Empresses dowager by country
For grand empresses dowager, visit grand empress dowager.
Chinese empresses dowager
- Han dynasty
- Northern dynasties
- Tang dynasty
- Song dynasty
- Yuan dynasty
- [[Empress Qi|Empress Dowager Ki] wife of Toghon Temur]
- Qing dynasty
Holy Roman dowager empresses
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Eleonora Gonzaga was empress dowager from 1657–1686.
Although never referred to as a dowager, Empress Matilda was controversially the Holy Roman Empress and continued to be referred to as "empress" long after her husband's death; Although having abandoned the throne for her son Frederick II, Holy Roman Emperor, Empress Constance widow of Henry VI, Holy Roman Emperor remained her title as "empress dowager" till her death.
Indian empresses dowager
Queen-Empress Victoria was widowed in 1861, before her accession as Queen-Empress of India. Her son, her grandson and her great-grandson all died before their wives, and their widows were known as empresses dowager in this Indian context. Had George VI, the last Emperor of India, died before the independence of India was proclaimed in 1947, his widow would have been known as the dowager empress of India. However, George VI did not die until 1952, some years after India's formal independence and the renunciation of the title Emperor of India by the British monarch (which took place formally in 1948).
Japanese empress dowager
Standard of the Empress Dowager.
In the complex organization of the Japanese Imperial Court, the title of "empress dowager" does not automatically devolve to the principal consort of an Emperor who has died. The title "Kōtaigō" can only be bestowed or granted by the Emperor who will have acceded to the Chrysanthemum Throne.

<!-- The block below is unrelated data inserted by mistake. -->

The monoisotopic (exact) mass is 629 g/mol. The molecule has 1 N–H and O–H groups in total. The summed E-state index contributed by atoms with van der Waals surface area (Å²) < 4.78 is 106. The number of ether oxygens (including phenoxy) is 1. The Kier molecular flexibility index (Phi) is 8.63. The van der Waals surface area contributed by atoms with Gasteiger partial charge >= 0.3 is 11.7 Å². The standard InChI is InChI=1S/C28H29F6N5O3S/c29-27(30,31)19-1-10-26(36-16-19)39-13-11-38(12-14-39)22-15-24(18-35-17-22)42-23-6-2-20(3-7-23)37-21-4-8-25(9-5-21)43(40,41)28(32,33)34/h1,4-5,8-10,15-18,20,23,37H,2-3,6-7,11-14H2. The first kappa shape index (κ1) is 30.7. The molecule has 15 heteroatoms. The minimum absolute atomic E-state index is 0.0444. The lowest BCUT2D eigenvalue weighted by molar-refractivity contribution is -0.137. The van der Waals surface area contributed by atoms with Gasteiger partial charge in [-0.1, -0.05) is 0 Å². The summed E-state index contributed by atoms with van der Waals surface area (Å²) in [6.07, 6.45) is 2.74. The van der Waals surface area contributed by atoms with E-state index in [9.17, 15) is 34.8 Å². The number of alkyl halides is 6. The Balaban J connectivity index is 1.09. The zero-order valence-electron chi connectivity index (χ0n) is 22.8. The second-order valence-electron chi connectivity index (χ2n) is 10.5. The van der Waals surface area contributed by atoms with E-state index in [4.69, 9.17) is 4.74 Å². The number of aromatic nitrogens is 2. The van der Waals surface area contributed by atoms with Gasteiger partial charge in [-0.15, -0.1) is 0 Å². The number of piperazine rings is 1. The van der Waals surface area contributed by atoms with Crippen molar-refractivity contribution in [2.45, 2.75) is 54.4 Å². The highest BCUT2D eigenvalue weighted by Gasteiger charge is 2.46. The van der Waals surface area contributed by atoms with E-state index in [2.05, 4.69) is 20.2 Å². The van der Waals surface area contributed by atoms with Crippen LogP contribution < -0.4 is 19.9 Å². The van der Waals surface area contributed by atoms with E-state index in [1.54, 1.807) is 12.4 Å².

The following were granted this Imperial title:
- HIM Empress Dowager Kōjun (香淳皇太后 Kōjun kōtaigō, 1903-2000), widow of Emperor Shōwa
- HIM Empress Dowager Teimei (貞明皇太后 Teimei kōtaigō, 1884–1951), widow of Emperor Taishō
- HIM Empress Dowager Shōken (昭憲皇太后 Shōken kōtaigō, 1849–1914), widow of Emperor Meiji
- HIM Empress Dowager Eishō (英照皇太后 Eishō kōtaigō, 1834–1898), widow of Emperor Kōmei
- HIM Empress Dowager Yoshiko (欣子皇太后 Yoshiko kōtaigō, 1779–1846), widow of Emperor Kōkaku
Korean empress dowager
Russian dowager empresses
Dowager empresses of Russia held precedence over the empress consort. This was occasionally a source of tension. For example, when Paul I was assassinated, Dowager Empress Maria Feodorovna (Sophie Dorothea of Württemberg), for whom this tradition was started, often took the arm of her son Tsar Alexander I at court functions and ceremonies while his wife Empress Elizabeth Alexeievna (Louise of Baden) walked behind, which caused resentment on the part of the young empress. The same thing happened decades later when Emperor Alexander III died, and the Dowager Empress Maria Feodorovna (Dagmar of Denmark) held precedence over Empress Alexandra Fyodorovna (Alix of Hesse), which put an enormous strain on their already tense relationship. The power struggle culminated when the Dowager Empress refused to hand over certain jewels traditionally associated with the Empress Consort.
There have been four dowager empresses in Russia:
Empress Elizabeth Alexeievna was briefly and concurrently, along with her mother in-law Dowager Empress Maria Feodorovna, a Dowager empress. She is therefore often forgotten as an Dowager Empress.